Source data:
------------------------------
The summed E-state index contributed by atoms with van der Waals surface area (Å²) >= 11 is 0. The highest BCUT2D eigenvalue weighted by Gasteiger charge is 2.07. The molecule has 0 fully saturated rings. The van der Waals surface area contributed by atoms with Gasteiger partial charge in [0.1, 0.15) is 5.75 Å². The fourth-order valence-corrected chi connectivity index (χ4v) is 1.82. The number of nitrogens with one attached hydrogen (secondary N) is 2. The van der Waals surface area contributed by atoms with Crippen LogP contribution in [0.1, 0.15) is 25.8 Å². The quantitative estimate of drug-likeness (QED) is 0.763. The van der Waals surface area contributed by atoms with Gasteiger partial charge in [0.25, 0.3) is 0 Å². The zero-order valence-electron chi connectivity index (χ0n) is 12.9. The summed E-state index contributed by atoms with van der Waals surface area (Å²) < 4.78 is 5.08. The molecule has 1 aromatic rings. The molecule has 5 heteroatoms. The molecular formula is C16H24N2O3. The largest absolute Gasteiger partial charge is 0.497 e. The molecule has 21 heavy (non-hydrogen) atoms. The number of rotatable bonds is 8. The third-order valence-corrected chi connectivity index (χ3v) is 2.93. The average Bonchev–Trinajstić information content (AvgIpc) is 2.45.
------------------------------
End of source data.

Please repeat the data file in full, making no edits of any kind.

The summed E-state index contributed by atoms with van der Waals surface area (Å²) >= 11 is 0. The highest BCUT2D eigenvalue weighted by Gasteiger charge is 2.07. The molecule has 0 fully saturated rings. The van der Waals surface area contributed by atoms with Gasteiger partial charge in [0.1, 0.15) is 5.75 Å². The fourth-order valence-corrected chi connectivity index (χ4v) is 1.82. The number of nitrogens with one attached hydrogen (secondary N) is 2. The van der Waals surface area contributed by atoms with Crippen LogP contribution in [0.1, 0.15) is 25.8 Å². The quantitative estimate of drug-likeness (QED) is 0.763. The van der Waals surface area contributed by atoms with Gasteiger partial charge in [0.25, 0.3) is 0 Å². The zero-order valence-electron chi connectivity index (χ0n) is 12.9. The summed E-state index contributed by atoms with van der Waals surface area (Å²) < 4.78 is 5.08. The molecule has 1 aromatic rings. The molecule has 5 heteroatoms. The molecular formula is C16H24N2O3. The largest absolute Gasteiger partial charge is 0.497 e. The molecule has 21 heavy (non-hydrogen) atoms. The number of rotatable bonds is 8. The third-order valence-corrected chi connectivity index (χ3v) is 2.93. The average Bonchev–Trinajstić information content (AvgIpc) is 2.45.